In the past few days, a couple of things have happened that have made me wonder (not for the first time) if haven't gone a bit overboard in our attitude toward touch.
This was sparked off by a tongue-in-cheek email comparing school in 2007 (unfavourably) with school in 1957. While it (probably deliberately) overlooks such things as the utter mismanagement of learning difficulties/disabilities in 1957, it does... erm... touch on the issue of physical contact.
There is reference to the matter of corporal punishment, but those worms are staying in that can - I am not even going to go there.
That aside, there is this little gem:
Scenario: Johnny falls while running during recess and scrapes his knee. He is found crying by his teacher, Mary. Mary hugs him to comfort him.
1957 - In a short time, Johnny feels better and goes on playing.
2007 - Mary is accused of being a sexual predator and loses her job. She faces 3 years in State Prison. Johnny undergoes 5 years of therapy
I remember arguing with my classmates over whose turn it was to sit in the teacher's lap during story time. I remember being held in my teacher's arms as I was rushed to the doctor after I had fallen and split my lip clean through.
In 2000, I started a chess club at my children's primary school. On our very first afternoon, a thunderstorm coincided with the session. At the very first clap of thunder, one 5 year old girl squealed and dived at me. She thrust her head up under my jumper and would not move. She was quivering like a plucked guitar string. I supervised most of that session with a child-appendage. Towards the end of the session, the storm abated and my child-appendage detached itself and played a game of chess, just as another child in the group lost his third game in quick succession. He roared and turned the table over, narrowly avoiding injuring his opponent. I ordered him to sit quietly to one side for a moment. Once he appeared to have regained his equilibrium, I sat down in front of him, took his hands in mine and talked to him about self control and consideration for others. I wiped his copious nose on a tissue and set him a chess puzzle to solve.
After the session was over, the head teacher told me that I was never again to make this kind of physical contact with the children for fear of reprisals from parents. I was astonished.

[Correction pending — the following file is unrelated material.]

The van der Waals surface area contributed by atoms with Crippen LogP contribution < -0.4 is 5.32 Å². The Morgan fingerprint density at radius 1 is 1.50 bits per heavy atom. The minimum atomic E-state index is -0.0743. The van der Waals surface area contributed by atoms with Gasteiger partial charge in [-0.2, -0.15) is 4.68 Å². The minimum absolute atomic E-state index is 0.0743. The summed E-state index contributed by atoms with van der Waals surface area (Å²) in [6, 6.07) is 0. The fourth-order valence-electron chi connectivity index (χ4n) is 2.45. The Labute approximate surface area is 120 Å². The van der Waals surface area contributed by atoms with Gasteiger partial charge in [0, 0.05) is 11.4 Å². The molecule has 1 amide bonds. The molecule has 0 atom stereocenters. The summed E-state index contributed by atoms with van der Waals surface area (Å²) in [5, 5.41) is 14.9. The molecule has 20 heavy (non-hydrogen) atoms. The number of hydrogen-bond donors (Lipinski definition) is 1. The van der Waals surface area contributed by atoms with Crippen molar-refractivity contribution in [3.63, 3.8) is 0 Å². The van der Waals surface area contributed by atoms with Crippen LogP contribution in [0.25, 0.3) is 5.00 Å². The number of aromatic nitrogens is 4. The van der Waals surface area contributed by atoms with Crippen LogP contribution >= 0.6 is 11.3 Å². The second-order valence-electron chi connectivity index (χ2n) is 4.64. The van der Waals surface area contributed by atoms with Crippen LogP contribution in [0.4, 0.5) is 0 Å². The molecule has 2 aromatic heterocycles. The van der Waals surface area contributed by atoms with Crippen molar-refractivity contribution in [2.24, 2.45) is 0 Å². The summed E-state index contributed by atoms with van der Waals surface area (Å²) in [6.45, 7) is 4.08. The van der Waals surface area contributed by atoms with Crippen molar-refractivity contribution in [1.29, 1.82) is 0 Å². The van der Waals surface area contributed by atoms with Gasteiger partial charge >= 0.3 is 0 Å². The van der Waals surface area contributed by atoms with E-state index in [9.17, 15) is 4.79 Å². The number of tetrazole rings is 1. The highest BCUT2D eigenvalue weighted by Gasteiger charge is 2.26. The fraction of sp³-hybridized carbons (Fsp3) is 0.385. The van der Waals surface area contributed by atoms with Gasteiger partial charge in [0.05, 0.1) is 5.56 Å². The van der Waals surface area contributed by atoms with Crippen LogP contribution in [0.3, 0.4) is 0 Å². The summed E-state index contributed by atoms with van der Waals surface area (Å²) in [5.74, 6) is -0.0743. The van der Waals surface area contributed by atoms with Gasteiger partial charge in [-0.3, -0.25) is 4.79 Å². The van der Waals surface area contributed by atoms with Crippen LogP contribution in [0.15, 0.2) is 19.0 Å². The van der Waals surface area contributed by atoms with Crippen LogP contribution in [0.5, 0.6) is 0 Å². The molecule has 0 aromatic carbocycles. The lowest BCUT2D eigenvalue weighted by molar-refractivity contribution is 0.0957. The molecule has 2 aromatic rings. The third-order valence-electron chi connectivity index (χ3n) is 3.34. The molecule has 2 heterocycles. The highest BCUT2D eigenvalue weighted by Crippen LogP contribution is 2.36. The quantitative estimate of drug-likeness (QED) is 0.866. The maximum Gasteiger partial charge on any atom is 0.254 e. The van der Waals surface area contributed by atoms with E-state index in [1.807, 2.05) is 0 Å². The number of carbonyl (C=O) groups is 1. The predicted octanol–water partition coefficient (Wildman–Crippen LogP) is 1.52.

At around the same time, I started a new job teaching basic IT skills to new users, most of whom were getting to, or well into, their silver years. Using the mouse was a new concept to them, and they made all the mistakes that crop up in stereotypical jokes... I mean ALL of them. We had a little game they could play to develop mouse control, but for one lady, it was just too alien. She was almost in tears as she turned to me and wailed "I just can't get it!" I did exactly what I would have done in my far-more-tactile homeland: I placed my hand over hers on the mouse so that she could learn the association between the movement of the mouse on the pad and the movement of the pointer on screen. She snatched her hand away as if she had been stung and shot me a look that could have split a diamond.
I have since learnt to accommodate the British reserve and now keep myself well and truly to myself, even though I sometimes have to sit on my hands to do so. Recently when a colleague was in floods of tears, I ached just to give her a hug and let her cry it out on my shoulder. Instead I found myself feeding her tea and platitudes. Bleagh!
Surely no touch at all is as harmful to the healthy development of the psyche as inappropriate touch?
A couple I once knew sponsored an ex-street child from a residential project called Highway Home in Cape Town. Edward had been alone on the street since the age of 5. The back of his head was bald. Christine and Mike used to take him to their home for one weekend a month, to accustom him to the concept of home and family. Early on, they realised that Edward was bald because of a peculiar habit of rolling his head from side to side repeatedly when he lay down to sleep. He was assessed for autism. Negative. A child psychologist decided that this was Edward's substitute for physical contact and affection, since he had never been cuddled. Fortunately, Mike and Christine were very demonstrative people. Whenever Edward came to stay, they lavished affection on him. They brought him with them to church and he would spend the whole meeting on their laps with their arms around him. Not only that, but association with their family and friends meant that he became accustomed to incidental touch, too.
He stopped rolling his head from side to side and his hair grew back. He finished high school. I lost contact with them after that, so I can't tell you what became of Edward. I know that one member of that first group went on to study law at university, but whether it was Edward or not, I can't say for sure.
I know that we're trying to protect children from predators, but are we not depriving them of a very real need? Is it just a cultural thing that makes me ache for a time when people... well, I dare not say "touched each other" because that has come to have unseemly connotations.